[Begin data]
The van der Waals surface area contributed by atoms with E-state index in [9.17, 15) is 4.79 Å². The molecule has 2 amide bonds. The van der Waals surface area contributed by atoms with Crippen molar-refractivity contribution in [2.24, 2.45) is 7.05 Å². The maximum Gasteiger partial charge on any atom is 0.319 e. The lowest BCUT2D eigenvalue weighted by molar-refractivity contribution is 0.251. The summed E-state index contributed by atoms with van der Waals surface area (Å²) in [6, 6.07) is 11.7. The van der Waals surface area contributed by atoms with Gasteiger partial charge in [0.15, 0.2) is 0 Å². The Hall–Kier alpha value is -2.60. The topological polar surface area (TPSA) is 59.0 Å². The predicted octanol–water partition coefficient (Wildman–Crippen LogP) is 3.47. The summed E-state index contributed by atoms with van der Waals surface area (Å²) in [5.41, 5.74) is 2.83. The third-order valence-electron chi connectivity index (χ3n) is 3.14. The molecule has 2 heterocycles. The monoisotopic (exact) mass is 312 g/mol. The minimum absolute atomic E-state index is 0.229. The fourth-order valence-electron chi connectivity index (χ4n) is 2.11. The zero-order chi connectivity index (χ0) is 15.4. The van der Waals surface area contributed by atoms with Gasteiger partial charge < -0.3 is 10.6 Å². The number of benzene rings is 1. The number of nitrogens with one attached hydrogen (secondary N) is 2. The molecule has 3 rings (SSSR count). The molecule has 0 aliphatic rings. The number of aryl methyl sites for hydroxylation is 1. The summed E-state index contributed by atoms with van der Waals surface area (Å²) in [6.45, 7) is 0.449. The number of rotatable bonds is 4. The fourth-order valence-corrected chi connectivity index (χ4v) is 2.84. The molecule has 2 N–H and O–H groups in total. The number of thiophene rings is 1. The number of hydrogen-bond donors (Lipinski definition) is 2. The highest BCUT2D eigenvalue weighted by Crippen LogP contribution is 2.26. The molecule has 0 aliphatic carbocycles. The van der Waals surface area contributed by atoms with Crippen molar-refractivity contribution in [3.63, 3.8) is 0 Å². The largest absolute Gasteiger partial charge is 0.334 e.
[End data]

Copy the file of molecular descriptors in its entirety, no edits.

The van der Waals surface area contributed by atoms with E-state index in [9.17, 15) is 4.79 Å². The molecule has 2 amide bonds. The van der Waals surface area contributed by atoms with Crippen molar-refractivity contribution in [2.24, 2.45) is 7.05 Å². The maximum Gasteiger partial charge on any atom is 0.319 e. The lowest BCUT2D eigenvalue weighted by molar-refractivity contribution is 0.251. The summed E-state index contributed by atoms with van der Waals surface area (Å²) in [6, 6.07) is 11.7. The van der Waals surface area contributed by atoms with Gasteiger partial charge in [0.15, 0.2) is 0 Å². The Hall–Kier alpha value is -2.60. The topological polar surface area (TPSA) is 59.0 Å². The predicted octanol–water partition coefficient (Wildman–Crippen LogP) is 3.47. The summed E-state index contributed by atoms with van der Waals surface area (Å²) in [5.41, 5.74) is 2.83. The third-order valence-electron chi connectivity index (χ3n) is 3.14. The molecule has 2 heterocycles. The monoisotopic (exact) mass is 312 g/mol. The minimum absolute atomic E-state index is 0.229. The fourth-order valence-electron chi connectivity index (χ4n) is 2.11. The zero-order chi connectivity index (χ0) is 15.4. The van der Waals surface area contributed by atoms with Gasteiger partial charge < -0.3 is 10.6 Å². The number of benzene rings is 1. The number of nitrogens with one attached hydrogen (secondary N) is 2. The molecule has 3 rings (SSSR count). The molecule has 0 aliphatic rings. The number of aryl methyl sites for hydroxylation is 1. The summed E-state index contributed by atoms with van der Waals surface area (Å²) in [6.45, 7) is 0.449. The number of rotatable bonds is 4. The fourth-order valence-corrected chi connectivity index (χ4v) is 2.84. The molecule has 2 N–H and O–H groups in total. The number of thiophene rings is 1. The number of hydrogen-bond donors (Lipinski definition) is 2. The highest BCUT2D eigenvalue weighted by Crippen LogP contribution is 2.26. The molecule has 0 aliphatic carbocycles. The van der Waals surface area contributed by atoms with Crippen molar-refractivity contribution in [3.63, 3.8) is 0 Å². The largest absolute Gasteiger partial charge is 0.334 e.